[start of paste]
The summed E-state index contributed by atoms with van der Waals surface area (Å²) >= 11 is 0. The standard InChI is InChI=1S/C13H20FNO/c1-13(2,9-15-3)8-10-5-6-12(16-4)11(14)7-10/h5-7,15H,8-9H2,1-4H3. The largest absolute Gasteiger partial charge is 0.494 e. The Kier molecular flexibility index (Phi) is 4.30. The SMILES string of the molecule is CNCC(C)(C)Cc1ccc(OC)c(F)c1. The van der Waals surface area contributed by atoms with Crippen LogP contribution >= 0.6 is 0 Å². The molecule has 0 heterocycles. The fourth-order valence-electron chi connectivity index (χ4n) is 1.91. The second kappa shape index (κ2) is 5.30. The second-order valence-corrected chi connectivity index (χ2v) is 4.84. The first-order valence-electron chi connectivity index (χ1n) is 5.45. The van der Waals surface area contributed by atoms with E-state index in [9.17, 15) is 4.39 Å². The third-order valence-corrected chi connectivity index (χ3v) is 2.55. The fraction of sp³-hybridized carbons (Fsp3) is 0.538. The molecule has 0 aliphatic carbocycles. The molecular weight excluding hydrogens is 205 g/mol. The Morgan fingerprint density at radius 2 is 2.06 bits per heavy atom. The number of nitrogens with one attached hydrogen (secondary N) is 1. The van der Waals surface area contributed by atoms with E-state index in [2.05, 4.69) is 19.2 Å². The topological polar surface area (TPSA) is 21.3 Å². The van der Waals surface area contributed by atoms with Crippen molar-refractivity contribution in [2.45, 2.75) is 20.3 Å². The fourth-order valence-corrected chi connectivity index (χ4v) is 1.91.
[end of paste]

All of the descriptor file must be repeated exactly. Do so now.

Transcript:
The summed E-state index contributed by atoms with van der Waals surface area (Å²) >= 11 is 0. The standard InChI is InChI=1S/C13H20FNO/c1-13(2,9-15-3)8-10-5-6-12(16-4)11(14)7-10/h5-7,15H,8-9H2,1-4H3. The largest absolute Gasteiger partial charge is 0.494 e. The Kier molecular flexibility index (Phi) is 4.30. The SMILES string of the molecule is CNCC(C)(C)Cc1ccc(OC)c(F)c1. The van der Waals surface area contributed by atoms with Crippen LogP contribution >= 0.6 is 0 Å². The molecule has 0 heterocycles. The fourth-order valence-electron chi connectivity index (χ4n) is 1.91. The second kappa shape index (κ2) is 5.30. The second-order valence-corrected chi connectivity index (χ2v) is 4.84. The first-order valence-electron chi connectivity index (χ1n) is 5.45. The van der Waals surface area contributed by atoms with E-state index in [9.17, 15) is 4.39 Å². The third-order valence-corrected chi connectivity index (χ3v) is 2.55. The fraction of sp³-hybridized carbons (Fsp3) is 0.538. The molecule has 0 aliphatic carbocycles. The molecular weight excluding hydrogens is 205 g/mol. The Morgan fingerprint density at radius 2 is 2.06 bits per heavy atom. The number of nitrogens with one attached hydrogen (secondary N) is 1. The van der Waals surface area contributed by atoms with E-state index in [2.05, 4.69) is 19.2 Å². The topological polar surface area (TPSA) is 21.3 Å². The van der Waals surface area contributed by atoms with Crippen molar-refractivity contribution in [2.45, 2.75) is 20.3 Å². The fourth-order valence-corrected chi connectivity index (χ4v) is 1.91.